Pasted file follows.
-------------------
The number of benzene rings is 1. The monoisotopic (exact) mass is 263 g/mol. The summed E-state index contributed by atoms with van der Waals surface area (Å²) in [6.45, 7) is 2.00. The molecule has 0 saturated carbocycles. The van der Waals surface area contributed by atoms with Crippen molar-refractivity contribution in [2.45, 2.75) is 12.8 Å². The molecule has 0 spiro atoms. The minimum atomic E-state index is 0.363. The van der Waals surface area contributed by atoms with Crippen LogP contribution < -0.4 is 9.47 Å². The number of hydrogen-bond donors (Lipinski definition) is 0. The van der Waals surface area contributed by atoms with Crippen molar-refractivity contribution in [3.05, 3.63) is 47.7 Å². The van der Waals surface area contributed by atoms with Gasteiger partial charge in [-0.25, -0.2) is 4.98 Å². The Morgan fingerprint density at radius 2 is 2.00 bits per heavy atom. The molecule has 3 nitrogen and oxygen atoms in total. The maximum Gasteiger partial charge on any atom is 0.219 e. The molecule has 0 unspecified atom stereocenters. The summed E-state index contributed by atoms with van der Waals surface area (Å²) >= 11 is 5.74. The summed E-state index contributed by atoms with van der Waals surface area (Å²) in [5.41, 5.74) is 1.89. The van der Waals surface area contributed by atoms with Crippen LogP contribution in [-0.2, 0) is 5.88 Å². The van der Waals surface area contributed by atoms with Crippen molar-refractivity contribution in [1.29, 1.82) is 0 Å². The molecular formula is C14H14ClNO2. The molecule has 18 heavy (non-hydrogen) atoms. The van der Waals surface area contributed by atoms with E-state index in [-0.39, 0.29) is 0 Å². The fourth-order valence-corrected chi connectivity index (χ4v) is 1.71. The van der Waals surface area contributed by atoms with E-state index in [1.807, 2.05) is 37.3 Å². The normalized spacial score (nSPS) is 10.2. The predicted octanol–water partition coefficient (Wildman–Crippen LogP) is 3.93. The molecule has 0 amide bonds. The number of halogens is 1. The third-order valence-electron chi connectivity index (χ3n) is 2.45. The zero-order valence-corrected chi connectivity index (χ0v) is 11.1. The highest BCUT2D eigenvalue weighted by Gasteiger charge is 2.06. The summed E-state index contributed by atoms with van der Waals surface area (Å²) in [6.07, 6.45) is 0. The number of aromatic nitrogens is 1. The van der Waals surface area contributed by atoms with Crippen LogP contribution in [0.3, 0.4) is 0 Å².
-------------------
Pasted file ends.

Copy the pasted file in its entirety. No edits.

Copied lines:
The number of benzene rings is 1. The monoisotopic (exact) mass is 263 g/mol. The summed E-state index contributed by atoms with van der Waals surface area (Å²) in [6.45, 7) is 2.00. The molecule has 0 saturated carbocycles. The van der Waals surface area contributed by atoms with Crippen molar-refractivity contribution in [2.45, 2.75) is 12.8 Å². The molecule has 0 spiro atoms. The minimum atomic E-state index is 0.363. The van der Waals surface area contributed by atoms with Crippen LogP contribution < -0.4 is 9.47 Å². The number of hydrogen-bond donors (Lipinski definition) is 0. The van der Waals surface area contributed by atoms with Crippen molar-refractivity contribution in [3.05, 3.63) is 47.7 Å². The van der Waals surface area contributed by atoms with Gasteiger partial charge in [-0.25, -0.2) is 4.98 Å². The Morgan fingerprint density at radius 2 is 2.00 bits per heavy atom. The molecule has 3 nitrogen and oxygen atoms in total. The maximum Gasteiger partial charge on any atom is 0.219 e. The molecule has 0 unspecified atom stereocenters. The summed E-state index contributed by atoms with van der Waals surface area (Å²) >= 11 is 5.74. The summed E-state index contributed by atoms with van der Waals surface area (Å²) in [5.41, 5.74) is 1.89. The van der Waals surface area contributed by atoms with Crippen LogP contribution in [-0.2, 0) is 5.88 Å². The van der Waals surface area contributed by atoms with Crippen molar-refractivity contribution in [1.29, 1.82) is 0 Å². The molecular formula is C14H14ClNO2. The molecule has 18 heavy (non-hydrogen) atoms. The van der Waals surface area contributed by atoms with E-state index in [-0.39, 0.29) is 0 Å². The fourth-order valence-corrected chi connectivity index (χ4v) is 1.71. The van der Waals surface area contributed by atoms with E-state index in [1.807, 2.05) is 37.3 Å². The normalized spacial score (nSPS) is 10.2. The predicted octanol–water partition coefficient (Wildman–Crippen LogP) is 3.93. The molecule has 0 amide bonds. The number of halogens is 1. The third-order valence-electron chi connectivity index (χ3n) is 2.45. The zero-order valence-corrected chi connectivity index (χ0v) is 11.1. The highest BCUT2D eigenvalue weighted by Gasteiger charge is 2.06. The summed E-state index contributed by atoms with van der Waals surface area (Å²) in [6.07, 6.45) is 0. The number of aromatic nitrogens is 1. The van der Waals surface area contributed by atoms with Crippen LogP contribution in [0.3, 0.4) is 0 Å².